Stroke is a brain injury caused when blood flow to the brain is suddenly interrupted due to a clot or a ruptured blood vessel. The interrupted blood flow causes damage to the brain. Stroke can happen at any age and may result in the loss of the ability to move, to communicate, to process information, to swallow, to cope with stress, and more. Its after-effects often include extreme fatigue, depression, anxiety, deficits with memory, attention and vision, and the inability to sense self-movement and body position. Deficits depend on where and how much damage has occurred in the brain.
That is why, at the first signs of stroke (listed below), it is essential to call 9-1-1 and seek immediate medical attention to limit or, in some cases, reverse damage.
Topics in this section include:
- Types of stroke
- Identifying a stroke using FAST
- Effects of stroke
- Stroke and brain injury rehabilitation
- Risk factors
- Resources and research
- Tips for coping with a stroke
About 85 per cent of strokes are ischemic, caused by a clot that blocks blood flow to the brain, and the remainder are hemorrhagic, caused when a weakened blood vessel bursts. A brain scan at the hospital will quickly determine the type and location of the stroke and the emergency treatment required.
Both kinds of stroke have similar symptoms, including drooping face, slurred speech, weakness, numbness, dizziness, confusion, and sudden severe headache. (See FAST, below)
Acute treatments are different, depending on the type and location of the stroke, which is why calling 9-1-1 and seeking immediate medical attention is critical. For both types of strokes, the patient will have a rehabilitation and treatment plan to follow when they leave the hospital.
People can also have a fleeting stroke called a Transient Ischemic Attack, or TIA. It is sometimes called a mini-stroke. TIA symptoms may only last for a few minutes, and usually less than a hour, and normally result in no lasting injury to the brain. However, a TIA is a warning sign that a more serious stroke may occur soon and medical care is required right away by calling 9-1-1.
The key to minimizing the damage a stroke can do to the brain is getting medical attention as quickly as possible. The Heart and Stroke Foundation advocates using the FAST method to identify strokes in others (or in some cases, yourself). FAST stands for Face, Arms, Speech, and Time.
- Face – is it drooping?
- Arms – can both be raised?
- Speech – is it slurred
- Time – call 9-1-1 immediately
These are the main symptoms of stroke. Additional symptoms can include confusion, loss of consciousness, sudden and severe headaches, and nausea/vomiting.
A stroke causes damage to the brain, which can result in a variety of physical, emotional and cognitive effects that change the ability to move, communicate and process information. These effects can include:
- Attention and memory deficits
- Balance challenges
- Bowel and bladder problems
- Emotional challenges, like depression
- Low energy
- Muscle weakness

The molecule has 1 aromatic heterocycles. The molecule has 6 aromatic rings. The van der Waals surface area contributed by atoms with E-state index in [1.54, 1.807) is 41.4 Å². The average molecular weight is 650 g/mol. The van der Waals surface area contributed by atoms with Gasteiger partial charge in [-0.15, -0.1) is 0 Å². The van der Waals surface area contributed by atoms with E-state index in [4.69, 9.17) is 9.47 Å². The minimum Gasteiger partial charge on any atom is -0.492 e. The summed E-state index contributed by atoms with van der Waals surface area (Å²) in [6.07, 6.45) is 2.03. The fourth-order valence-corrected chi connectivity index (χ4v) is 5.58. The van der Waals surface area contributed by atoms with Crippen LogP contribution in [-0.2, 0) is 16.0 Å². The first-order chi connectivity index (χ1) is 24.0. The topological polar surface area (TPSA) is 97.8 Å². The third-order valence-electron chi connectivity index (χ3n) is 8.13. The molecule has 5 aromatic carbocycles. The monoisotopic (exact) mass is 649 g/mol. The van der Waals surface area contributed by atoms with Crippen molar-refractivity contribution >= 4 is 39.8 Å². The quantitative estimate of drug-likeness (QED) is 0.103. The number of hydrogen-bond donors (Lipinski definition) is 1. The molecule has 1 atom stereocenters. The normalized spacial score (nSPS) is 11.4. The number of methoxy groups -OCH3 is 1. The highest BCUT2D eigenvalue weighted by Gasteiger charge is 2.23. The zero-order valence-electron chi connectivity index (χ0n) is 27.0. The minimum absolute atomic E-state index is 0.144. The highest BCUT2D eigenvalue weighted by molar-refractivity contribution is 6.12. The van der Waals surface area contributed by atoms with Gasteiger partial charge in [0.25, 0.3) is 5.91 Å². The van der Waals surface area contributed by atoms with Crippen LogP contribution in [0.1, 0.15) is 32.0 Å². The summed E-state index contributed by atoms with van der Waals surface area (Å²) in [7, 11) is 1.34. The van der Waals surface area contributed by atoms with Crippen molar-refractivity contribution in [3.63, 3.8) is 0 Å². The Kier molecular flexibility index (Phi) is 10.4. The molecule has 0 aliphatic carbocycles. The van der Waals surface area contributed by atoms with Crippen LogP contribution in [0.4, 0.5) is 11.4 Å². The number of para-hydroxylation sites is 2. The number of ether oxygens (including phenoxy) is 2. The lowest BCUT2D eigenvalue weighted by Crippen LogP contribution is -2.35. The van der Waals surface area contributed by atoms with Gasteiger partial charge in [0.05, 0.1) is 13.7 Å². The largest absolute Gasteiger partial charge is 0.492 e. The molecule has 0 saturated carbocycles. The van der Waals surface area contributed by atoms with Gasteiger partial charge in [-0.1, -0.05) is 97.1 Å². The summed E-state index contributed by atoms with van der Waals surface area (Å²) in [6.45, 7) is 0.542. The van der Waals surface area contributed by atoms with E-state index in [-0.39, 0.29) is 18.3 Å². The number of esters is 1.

- Paralysis – this can be localized (face, arm, or leg)
- Hemiplegia (paralysis on one side of the body)
- Quadriplegia (paralysis of all four limbs and trunk)
- Sensation changes
- Speech problems
- Swallowing problems (dysphagia)
- Vision problems
These changes can make it difficult to prepare food, drive, work, or complete leisure activities.
- More information on behavioural changes after a brain injury
- More information on cognitive changes after a brain injury
- More information on physical changes after a brain injury
- Heart and Stroke recovery resources
In the first few days, doctors will be trying to stabilize you and make a medical diagnosis. Then recovery begins. The first stages of recovery can take different lengths of time for different people. You may feel tired and experience weakness. The medical team will work with you until you’re able to move to rehabilitation and be discharged from the acute care or stroke ward of the hospital.
Rehabilitation will vary depending on your needs, but the goals remain the same: to recover or adapt your abilities as best as possible. It will include physical, mental and cognitive exercises. It may also include working with a speech language pathologist (SLP) on speaking and swallowing. Occupational therapists (OT) can help with activities of daily living (ADLs), motor skills and home environments, and physical therapists (PT) can assist with muscle strengthening and range of motion (ROM) exercises. Rehabilitation takes a lot of time, practice and patience but it will help you regain independence by relearning or adapting your abilities.
- More information on rehabilitation and rehabilitation specialists for brain injury
- Heart and Stroke information on stroke rehabilitation
There are several lifestyle and conditional factors that can increase a person’s risk of stroke.
Lifestyle changes can improve your overall health while reducing risk of stroke. Conditional factors such as blood pressure and diabetes can be addressed with doctors, medications, and in some cases lifestyle adjustments.
- Canadian Partnership for Stroke Recovery
- Canadian Stroke Best Practices
- Stroke in Young Adults guidebook
- Stroke Engine – information about stroke and rehabilitation
- 7 steps to recovery from the Stroke Association of British Columbia
- Videos about stroke recovery and living with stroke
- March of Dimes stroke recovery programs